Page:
top of page

Intercepting a Helicopter in the South Congo
A Look at the Death of Dag Hammarskjold


Code Name Dawn looks at finding an enemy aircraft and shooting it down when found.

This is not as easy as it sounds when done in Africa where radar coverage is not good and where at least some official deniability is desired. The South African Air Force (SAAF) had a very secretive EW (Electronic Warfare) effort going on during the South African Border War. They were flying DC-4s and Skymasters, the military version of the civilian DC-4. One of these aircraft, number 6902 is to be found at the SAAF Museum at Swartkop AFB, Pretoria and on the cover of this book. Her sister, 6901, was once known as “Spook” (Afrikaans for “Ghost”) and used for electronic reconnaissance, she plays a fictional role here to find the target.

I long wanted to explain how an aircraft, in this book an old Mi-8 helicopter, is intercepted, with spies playing a major role in the operation. We can go back in history to see what happened before. We can learn from the past. In Operation Vengeance, in 1943, USAAF P38Gs intercepted the Japanese Admiral Yamamoto, the man behind the Pearl Harbour Attack. We also look at the trap laid by USAF fighter ace, BG Robin Olds on the North Vietnamese Air Force MiGs in 1967. In both cases, the use of spies and code-breaking played a vital role as did EW.

Closer to home, in 1960, UN Secretary-General Dag Hammarskjöld died when his aircraft, a DC-6, crashed at Ndola, then Northern Rhodesia and now Zambia. He was on his way to have peace talks with Moise Tshombe, the pro-Western Anti-Communist Prime Minister of the newly declared Republic of Katanga.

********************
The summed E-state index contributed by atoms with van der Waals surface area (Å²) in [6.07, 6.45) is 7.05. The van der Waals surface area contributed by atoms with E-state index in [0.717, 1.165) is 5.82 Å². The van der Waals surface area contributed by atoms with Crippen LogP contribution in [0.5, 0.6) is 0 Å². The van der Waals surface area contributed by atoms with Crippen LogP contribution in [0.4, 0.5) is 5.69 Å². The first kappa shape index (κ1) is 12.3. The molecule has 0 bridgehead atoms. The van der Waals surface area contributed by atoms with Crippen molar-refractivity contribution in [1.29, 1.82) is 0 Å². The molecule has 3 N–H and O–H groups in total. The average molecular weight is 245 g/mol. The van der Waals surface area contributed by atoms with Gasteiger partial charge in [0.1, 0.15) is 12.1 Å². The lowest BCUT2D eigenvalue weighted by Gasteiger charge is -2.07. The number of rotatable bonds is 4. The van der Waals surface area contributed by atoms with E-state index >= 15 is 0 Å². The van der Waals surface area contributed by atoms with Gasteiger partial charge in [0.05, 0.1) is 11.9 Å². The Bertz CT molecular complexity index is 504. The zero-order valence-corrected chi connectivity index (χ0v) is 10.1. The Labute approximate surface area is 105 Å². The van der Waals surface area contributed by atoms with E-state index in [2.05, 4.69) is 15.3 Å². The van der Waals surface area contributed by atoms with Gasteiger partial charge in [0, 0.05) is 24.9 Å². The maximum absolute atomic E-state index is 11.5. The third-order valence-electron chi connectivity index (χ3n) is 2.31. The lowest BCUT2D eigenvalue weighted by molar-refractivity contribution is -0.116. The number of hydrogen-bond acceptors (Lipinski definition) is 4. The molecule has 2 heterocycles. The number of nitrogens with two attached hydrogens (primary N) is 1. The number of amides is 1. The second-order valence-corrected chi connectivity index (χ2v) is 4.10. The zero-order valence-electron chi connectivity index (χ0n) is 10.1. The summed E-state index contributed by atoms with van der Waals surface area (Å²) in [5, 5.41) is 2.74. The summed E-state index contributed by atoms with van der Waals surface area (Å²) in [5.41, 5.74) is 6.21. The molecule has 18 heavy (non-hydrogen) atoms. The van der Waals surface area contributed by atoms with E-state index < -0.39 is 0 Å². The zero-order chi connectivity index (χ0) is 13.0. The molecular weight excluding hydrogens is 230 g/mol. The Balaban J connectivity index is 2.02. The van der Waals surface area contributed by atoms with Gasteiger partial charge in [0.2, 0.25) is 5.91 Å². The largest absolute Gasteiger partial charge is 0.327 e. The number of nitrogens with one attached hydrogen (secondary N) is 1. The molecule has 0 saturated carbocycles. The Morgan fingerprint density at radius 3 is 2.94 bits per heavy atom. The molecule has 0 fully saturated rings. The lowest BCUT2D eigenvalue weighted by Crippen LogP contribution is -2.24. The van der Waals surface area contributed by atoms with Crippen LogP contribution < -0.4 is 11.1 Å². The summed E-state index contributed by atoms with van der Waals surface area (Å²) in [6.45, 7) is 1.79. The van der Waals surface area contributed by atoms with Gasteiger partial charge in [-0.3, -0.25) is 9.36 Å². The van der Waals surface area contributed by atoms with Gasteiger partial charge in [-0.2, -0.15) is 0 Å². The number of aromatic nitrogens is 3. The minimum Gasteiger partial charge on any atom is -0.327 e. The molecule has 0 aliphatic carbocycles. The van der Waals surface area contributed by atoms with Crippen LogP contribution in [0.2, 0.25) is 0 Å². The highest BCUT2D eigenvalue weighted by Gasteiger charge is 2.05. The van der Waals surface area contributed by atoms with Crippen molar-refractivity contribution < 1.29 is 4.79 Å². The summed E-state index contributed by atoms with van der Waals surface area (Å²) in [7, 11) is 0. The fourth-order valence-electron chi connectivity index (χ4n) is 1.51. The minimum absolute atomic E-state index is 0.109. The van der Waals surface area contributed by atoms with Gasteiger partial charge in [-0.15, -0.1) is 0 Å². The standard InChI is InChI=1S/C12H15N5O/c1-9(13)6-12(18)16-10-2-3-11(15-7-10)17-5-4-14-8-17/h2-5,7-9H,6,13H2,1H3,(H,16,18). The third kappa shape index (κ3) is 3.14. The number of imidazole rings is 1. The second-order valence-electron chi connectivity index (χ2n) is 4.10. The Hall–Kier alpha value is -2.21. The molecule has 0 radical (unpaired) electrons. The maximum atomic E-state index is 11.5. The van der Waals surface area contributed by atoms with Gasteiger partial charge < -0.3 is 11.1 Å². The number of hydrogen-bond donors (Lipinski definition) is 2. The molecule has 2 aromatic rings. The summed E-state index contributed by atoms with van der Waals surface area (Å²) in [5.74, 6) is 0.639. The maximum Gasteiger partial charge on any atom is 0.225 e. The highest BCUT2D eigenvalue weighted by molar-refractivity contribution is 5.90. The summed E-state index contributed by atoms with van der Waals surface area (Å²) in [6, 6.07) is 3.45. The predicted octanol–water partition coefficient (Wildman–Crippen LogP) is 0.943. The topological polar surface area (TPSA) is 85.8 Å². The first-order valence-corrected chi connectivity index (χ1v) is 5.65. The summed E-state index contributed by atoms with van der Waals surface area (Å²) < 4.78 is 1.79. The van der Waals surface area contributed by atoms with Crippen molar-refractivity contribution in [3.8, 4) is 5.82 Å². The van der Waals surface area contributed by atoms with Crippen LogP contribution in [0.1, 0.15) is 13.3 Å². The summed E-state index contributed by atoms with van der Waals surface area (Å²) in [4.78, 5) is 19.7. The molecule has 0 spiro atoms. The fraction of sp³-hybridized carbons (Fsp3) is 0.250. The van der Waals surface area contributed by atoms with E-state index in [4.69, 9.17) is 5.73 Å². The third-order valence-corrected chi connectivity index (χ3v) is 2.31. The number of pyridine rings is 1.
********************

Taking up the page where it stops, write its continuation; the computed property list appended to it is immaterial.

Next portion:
This accident (some believe that Mr Hammarskjöld was shot down, we deal with that theory in detail in this book) changed history for the worse. As long as Hammarskjöld was alive and the UN Secretary-General, the UN did not intervene in a member country’s internal affairs as the UN Charter prohibits such interventions.

But once Hammarskjöld died, everything changed. Since that time, UN-backed operations caused untold harm as “Regime Change” became the new motto for the major powers like the USA. What was done to Katanga under UN auspices is beyond disgusting and all due to Hammarskjöld’s death. The war crimes committed in Katanga by the “first UN Air Force” are also highlighted in this book. They even bombed a clearly marked hospital.


Spymaster extraordinaire, Angelique Dawson is making her way north in Mozambique, flying an old Douglas Skymaster, once known as “Spook” in the South African Air Force, a discarded electronic warfare aircraft used by the 44 Squadron.

She is not explaining much to her future husband and former Police Special Forces Company Commander, Geoffrey Foxtrot, the narrator who is trying to keep her safe.

They jump per parachute from the Skymaster to take possession of a fighter aircraft, a twin seater Northrop F-5T, to shoot down a Mi-8 medium transport helicopter in southern Congo. This happens close to Ndola, Zambia, the same place where UN Secretary-General Dag Hammarskjöld died when his aircraft, a DC-6, crashed in 1960. Something goes wrong with Foxtrot’s parachute and… the story is just beginning.

If you wish to read about Covert and Special Forces Operations in sub-Saharan Africa, the GMJ Books are the place to start. You will learn about covert operations, Special Forces techniques and military history not known outside the select few.

Code Name Dawn is the 37th book of the popular GMJ Series.

bottom of page